Several moving techniques were considered, including dismantling the building into three layer; traveling along railroad rights-of-way; and making part of the trip by putting the house on a barge in Lake Michigan.
Experts finally settled on a method which will be conventional except for the necessity of the spectacular crossing of the Chicago Transit Authority elevated tracks. Only the house’s Italianate cupola and a couple of other small parts will have to be removed.
On the first day, the building will be placed on a 64-wheel trailer pulled by a heavy truck and moved at walking speed to the west side of the elevated tracks at East 44th Street.
The next five days will be spent jacking up the house 25 feet, one foot at a time, while the supportive cribbing is placed underneath.
On the seventh day, between midnight and 6 a.m., will come the moment of truth when the 150-ton house is winched across the tracks on rollers moving along steel I-beams. It will then be placed on a duplicate cribbing structure just east of the tracks,
If all goes smoothly, the crossing may take only 30 minutes, although the CTA is providing a six-hour time cushion, just in case. At no time will any of the movers’ rigging rest on the elevated structure. As another safety precaution, a temporary fence will surround the area at ground level.
Lowering the house from its perch east of the tracks will require another five days. On the 12th day, the rest of the slow-motion journey will be made and the building placed on extra-wide footingd (for easy-centering) at its destination.
Then will begin a slow and meticulous job of renewal under the direction of William R. Hasbrouck, an architect whose practice is devoted to the restoration and ity retained adaptive re-use of architecturally or historically interesting buildings. Appropriately, his office is in an old mansion at 1900 S. Prairie Av., inside the historical district.
Since the city retained him for the job two years ago, Hasbrouck and assistants Ana Wolfe and Mark Browning have made hundreds of interior and exterior photos of the house; measured it in every conceivable way; turned our scores of drawings; and subjected the dwelling to architectural archeology.
The latter includes cautious drilling, peeling back, and in other ways exposing the guts of the house to find out how it was originally put together and then changed over the years.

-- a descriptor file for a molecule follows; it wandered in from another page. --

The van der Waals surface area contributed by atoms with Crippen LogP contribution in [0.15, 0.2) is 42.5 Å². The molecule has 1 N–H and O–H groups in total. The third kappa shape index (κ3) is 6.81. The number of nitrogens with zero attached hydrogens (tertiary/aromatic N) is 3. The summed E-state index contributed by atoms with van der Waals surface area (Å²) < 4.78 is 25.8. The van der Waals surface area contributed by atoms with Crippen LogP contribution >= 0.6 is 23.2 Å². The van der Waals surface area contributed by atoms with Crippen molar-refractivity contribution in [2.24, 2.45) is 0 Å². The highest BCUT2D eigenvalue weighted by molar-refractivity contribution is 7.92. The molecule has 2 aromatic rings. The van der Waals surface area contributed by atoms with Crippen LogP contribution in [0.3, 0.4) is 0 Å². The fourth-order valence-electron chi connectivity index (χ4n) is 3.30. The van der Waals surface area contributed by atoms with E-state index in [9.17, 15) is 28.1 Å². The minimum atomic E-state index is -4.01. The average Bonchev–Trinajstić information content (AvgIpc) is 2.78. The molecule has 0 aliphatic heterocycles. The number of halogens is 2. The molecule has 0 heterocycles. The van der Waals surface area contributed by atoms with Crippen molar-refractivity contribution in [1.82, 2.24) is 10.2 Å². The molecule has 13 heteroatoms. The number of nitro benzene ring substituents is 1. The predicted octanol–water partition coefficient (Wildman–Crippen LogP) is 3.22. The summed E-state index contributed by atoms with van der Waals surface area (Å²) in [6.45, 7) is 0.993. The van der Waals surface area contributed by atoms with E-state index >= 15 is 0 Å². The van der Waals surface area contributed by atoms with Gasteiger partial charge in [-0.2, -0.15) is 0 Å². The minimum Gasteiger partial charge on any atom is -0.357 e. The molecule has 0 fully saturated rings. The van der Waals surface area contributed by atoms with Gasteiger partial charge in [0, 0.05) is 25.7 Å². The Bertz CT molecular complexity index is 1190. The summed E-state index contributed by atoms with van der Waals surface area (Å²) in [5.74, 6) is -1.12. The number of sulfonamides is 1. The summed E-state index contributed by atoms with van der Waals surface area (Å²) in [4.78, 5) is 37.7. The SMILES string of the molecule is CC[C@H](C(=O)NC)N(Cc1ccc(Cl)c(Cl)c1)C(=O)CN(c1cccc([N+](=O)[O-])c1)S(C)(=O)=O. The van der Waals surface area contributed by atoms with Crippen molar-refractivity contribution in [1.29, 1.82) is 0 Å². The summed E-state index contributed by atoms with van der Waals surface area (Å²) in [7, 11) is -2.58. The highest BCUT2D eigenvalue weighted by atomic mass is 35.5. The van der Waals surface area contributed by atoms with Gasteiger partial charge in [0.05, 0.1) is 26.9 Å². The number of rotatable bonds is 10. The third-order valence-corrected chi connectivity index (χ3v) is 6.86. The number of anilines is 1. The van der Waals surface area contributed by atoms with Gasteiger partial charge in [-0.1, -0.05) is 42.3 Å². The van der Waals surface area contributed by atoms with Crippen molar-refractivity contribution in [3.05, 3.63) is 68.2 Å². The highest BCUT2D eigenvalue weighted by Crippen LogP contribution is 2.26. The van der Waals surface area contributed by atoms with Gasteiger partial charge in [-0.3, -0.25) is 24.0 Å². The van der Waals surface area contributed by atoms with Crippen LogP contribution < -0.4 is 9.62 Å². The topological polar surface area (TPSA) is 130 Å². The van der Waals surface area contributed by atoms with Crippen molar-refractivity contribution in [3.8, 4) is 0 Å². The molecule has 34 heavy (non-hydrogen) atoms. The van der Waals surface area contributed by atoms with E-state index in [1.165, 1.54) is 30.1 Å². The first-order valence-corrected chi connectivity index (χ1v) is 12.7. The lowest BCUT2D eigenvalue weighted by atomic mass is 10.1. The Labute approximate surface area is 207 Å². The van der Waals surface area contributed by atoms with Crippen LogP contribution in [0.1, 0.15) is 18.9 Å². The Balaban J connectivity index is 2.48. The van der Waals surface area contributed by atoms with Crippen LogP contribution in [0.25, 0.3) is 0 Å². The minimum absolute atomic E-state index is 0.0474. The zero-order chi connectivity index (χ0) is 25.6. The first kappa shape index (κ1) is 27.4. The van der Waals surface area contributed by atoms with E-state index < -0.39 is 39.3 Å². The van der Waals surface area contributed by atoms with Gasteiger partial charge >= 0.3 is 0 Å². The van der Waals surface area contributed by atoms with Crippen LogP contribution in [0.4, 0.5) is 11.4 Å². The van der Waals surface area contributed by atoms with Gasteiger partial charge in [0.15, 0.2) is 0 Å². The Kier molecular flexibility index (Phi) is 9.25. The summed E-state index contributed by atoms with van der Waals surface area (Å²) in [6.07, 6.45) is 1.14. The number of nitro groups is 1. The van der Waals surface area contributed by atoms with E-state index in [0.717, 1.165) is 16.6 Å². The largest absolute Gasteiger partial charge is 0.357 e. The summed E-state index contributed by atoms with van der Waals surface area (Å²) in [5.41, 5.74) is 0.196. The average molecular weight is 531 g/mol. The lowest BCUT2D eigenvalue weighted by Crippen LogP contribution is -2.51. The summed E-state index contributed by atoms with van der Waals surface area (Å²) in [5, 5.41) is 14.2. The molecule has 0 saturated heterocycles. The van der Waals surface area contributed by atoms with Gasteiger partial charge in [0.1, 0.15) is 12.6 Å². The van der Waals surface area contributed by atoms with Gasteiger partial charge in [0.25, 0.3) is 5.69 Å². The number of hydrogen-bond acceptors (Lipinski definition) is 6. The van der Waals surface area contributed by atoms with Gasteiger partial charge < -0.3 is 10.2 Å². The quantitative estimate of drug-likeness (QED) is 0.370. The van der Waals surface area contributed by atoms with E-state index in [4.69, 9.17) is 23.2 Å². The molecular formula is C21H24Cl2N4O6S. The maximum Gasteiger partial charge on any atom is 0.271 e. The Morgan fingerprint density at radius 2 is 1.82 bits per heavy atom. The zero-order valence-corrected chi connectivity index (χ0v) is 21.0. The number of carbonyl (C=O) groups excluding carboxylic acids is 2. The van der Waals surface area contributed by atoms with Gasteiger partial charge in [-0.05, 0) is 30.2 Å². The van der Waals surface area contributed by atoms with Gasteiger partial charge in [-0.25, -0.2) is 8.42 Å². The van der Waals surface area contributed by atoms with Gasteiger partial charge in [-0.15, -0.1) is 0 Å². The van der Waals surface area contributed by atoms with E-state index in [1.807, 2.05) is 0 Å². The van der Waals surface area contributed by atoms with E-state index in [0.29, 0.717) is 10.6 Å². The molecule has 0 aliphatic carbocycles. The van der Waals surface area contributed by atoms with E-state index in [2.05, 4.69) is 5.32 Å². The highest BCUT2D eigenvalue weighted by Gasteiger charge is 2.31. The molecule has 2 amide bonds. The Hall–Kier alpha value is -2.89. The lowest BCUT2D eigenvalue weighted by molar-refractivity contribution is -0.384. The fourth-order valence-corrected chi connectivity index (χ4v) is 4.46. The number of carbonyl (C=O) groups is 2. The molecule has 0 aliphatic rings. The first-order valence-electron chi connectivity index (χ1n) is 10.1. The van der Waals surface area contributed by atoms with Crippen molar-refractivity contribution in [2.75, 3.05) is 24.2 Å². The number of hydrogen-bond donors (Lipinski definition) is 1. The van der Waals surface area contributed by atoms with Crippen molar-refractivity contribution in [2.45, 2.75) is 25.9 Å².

Hasbrouck can look at an antique nail and tell you just about when it was pounded into place. He marvels over the Clarke house’s huge, hand-hewn oak beams; the still visible marks of such old-time tools as the adze; and the masterful carpentry performed more than a century ago.
His intricate preparations are necessary because the house will be subjected to “museum quality” restoration—the only dwelling in Chicago to receive such treatment, according to Hasbrouck.
This means it will look precisely as it did when it was new, with no design shortcuts, fake materials, or compromises. Even the species and location of trees around the house will be as they were in the 1800s. Wiring, plumbing, and electric lighting will be hidden because there weren’t any when the house was built.
The biggest challenge will be recreating a pillar-supported portico removed from the front of the residence about 1871. To do this, Hasbrouck must rely wholly on the only known daguerreotype photo of the house made before that date.
Named for the pioneer Chicago hardware dealer and banker who built it, Clarke house will be open to the public as a highlight of the historic district. It will be a museum telling the story of itself and early Chicago. Period furnishings will enhance it.
Workmen are already tearing up the 1800 block of Prairie Avenue to install authentic-looking sidewalks, street surfacing, and street lights of the period. In charge is Jerome R. Butler Jr., city architect, who won national honors last spring for restoring Navy Pier.
Existing mansions on the street and an architectural park will ultimately turn the district into a showcase for Chicago history and design.
Chicago Tribune, December 5, 1977
The oldest house in Chicago rests atop a seemingly fragile infrastructure early Sunday after it was winched across the elevated tracks at 44th Street and Wabash Avenue. The Henry B. Clarke house is being relocated in the Prairie Avenue Historic District from its previous site at 4526 S. Wabash, a 32-block move that forced contractors to build pilings to raise the home above the elevated structure, then pull it across the pilings on the other side. The move was made in the early-morning hours so power on the “L” tracks could be shut off.
Henry B. Clarke House